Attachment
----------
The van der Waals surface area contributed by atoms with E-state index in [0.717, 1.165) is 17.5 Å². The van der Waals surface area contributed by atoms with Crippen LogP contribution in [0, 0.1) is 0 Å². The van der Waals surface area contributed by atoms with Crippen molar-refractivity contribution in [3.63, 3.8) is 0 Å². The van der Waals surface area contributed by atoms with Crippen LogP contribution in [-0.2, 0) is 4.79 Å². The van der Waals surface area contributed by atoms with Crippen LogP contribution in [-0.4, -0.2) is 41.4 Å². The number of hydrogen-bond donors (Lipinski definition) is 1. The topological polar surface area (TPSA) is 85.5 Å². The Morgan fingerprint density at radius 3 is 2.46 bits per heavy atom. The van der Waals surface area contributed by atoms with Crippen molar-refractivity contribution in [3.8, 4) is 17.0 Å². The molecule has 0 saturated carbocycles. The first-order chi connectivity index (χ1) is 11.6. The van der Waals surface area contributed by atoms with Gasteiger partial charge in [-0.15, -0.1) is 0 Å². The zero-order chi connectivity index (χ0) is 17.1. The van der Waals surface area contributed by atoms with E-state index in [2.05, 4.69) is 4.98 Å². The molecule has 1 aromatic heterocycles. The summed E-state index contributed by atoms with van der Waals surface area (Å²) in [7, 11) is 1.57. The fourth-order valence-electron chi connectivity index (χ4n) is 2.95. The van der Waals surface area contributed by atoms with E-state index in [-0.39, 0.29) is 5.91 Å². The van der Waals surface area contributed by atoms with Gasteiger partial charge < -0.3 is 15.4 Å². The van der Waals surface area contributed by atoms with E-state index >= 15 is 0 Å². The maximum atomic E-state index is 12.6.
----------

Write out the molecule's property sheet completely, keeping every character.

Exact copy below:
The van der Waals surface area contributed by atoms with E-state index in [0.717, 1.165) is 17.5 Å². The van der Waals surface area contributed by atoms with Crippen LogP contribution in [0, 0.1) is 0 Å². The van der Waals surface area contributed by atoms with Crippen molar-refractivity contribution in [3.63, 3.8) is 0 Å². The van der Waals surface area contributed by atoms with Crippen LogP contribution in [-0.2, 0) is 4.79 Å². The van der Waals surface area contributed by atoms with Crippen LogP contribution in [-0.4, -0.2) is 41.4 Å². The number of hydrogen-bond donors (Lipinski definition) is 1. The topological polar surface area (TPSA) is 85.5 Å². The Morgan fingerprint density at radius 3 is 2.46 bits per heavy atom. The van der Waals surface area contributed by atoms with Crippen molar-refractivity contribution in [3.8, 4) is 17.0 Å². The molecule has 0 saturated carbocycles. The first-order chi connectivity index (χ1) is 11.6. The van der Waals surface area contributed by atoms with Gasteiger partial charge in [-0.15, -0.1) is 0 Å². The zero-order chi connectivity index (χ0) is 17.1. The van der Waals surface area contributed by atoms with E-state index in [2.05, 4.69) is 4.98 Å². The molecule has 1 aromatic heterocycles. The summed E-state index contributed by atoms with van der Waals surface area (Å²) in [7, 11) is 1.57. The fourth-order valence-electron chi connectivity index (χ4n) is 2.95. The van der Waals surface area contributed by atoms with E-state index in [-0.39, 0.29) is 5.91 Å². The van der Waals surface area contributed by atoms with Gasteiger partial charge < -0.3 is 15.4 Å². The van der Waals surface area contributed by atoms with E-state index >= 15 is 0 Å². The maximum atomic E-state index is 12.6.